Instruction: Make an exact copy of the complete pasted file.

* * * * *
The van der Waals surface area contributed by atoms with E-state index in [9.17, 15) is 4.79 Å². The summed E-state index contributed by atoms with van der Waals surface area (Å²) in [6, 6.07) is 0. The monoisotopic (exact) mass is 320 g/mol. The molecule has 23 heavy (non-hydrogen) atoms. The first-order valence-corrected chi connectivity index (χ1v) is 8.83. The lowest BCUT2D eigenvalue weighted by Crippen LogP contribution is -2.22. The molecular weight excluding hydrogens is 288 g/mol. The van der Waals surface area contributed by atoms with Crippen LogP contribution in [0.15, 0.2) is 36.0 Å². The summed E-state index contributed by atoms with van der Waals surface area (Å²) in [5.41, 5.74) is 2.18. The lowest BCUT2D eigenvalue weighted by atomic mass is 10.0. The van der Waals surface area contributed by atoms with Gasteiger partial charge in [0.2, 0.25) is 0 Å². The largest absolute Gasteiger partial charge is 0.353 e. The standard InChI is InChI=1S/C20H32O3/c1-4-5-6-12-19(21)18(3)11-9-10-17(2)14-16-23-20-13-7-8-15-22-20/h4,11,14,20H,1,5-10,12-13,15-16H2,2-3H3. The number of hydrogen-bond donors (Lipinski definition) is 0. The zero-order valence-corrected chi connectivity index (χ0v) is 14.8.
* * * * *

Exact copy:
The van der Waals surface area contributed by atoms with E-state index in [9.17, 15) is 4.79 Å². The summed E-state index contributed by atoms with van der Waals surface area (Å²) in [6, 6.07) is 0. The monoisotopic (exact) mass is 320 g/mol. The molecule has 23 heavy (non-hydrogen) atoms. The first-order valence-corrected chi connectivity index (χ1v) is 8.83. The lowest BCUT2D eigenvalue weighted by Crippen LogP contribution is -2.22. The molecular weight excluding hydrogens is 288 g/mol. The van der Waals surface area contributed by atoms with Crippen LogP contribution in [0.15, 0.2) is 36.0 Å². The summed E-state index contributed by atoms with van der Waals surface area (Å²) in [5.41, 5.74) is 2.18. The lowest BCUT2D eigenvalue weighted by atomic mass is 10.0. The van der Waals surface area contributed by atoms with Gasteiger partial charge in [0.2, 0.25) is 0 Å². The largest absolute Gasteiger partial charge is 0.353 e. The standard InChI is InChI=1S/C20H32O3/c1-4-5-6-12-19(21)18(3)11-9-10-17(2)14-16-23-20-13-7-8-15-22-20/h4,11,14,20H,1,5-10,12-13,15-16H2,2-3H3. The number of hydrogen-bond donors (Lipinski definition) is 0. The zero-order valence-corrected chi connectivity index (χ0v) is 14.8.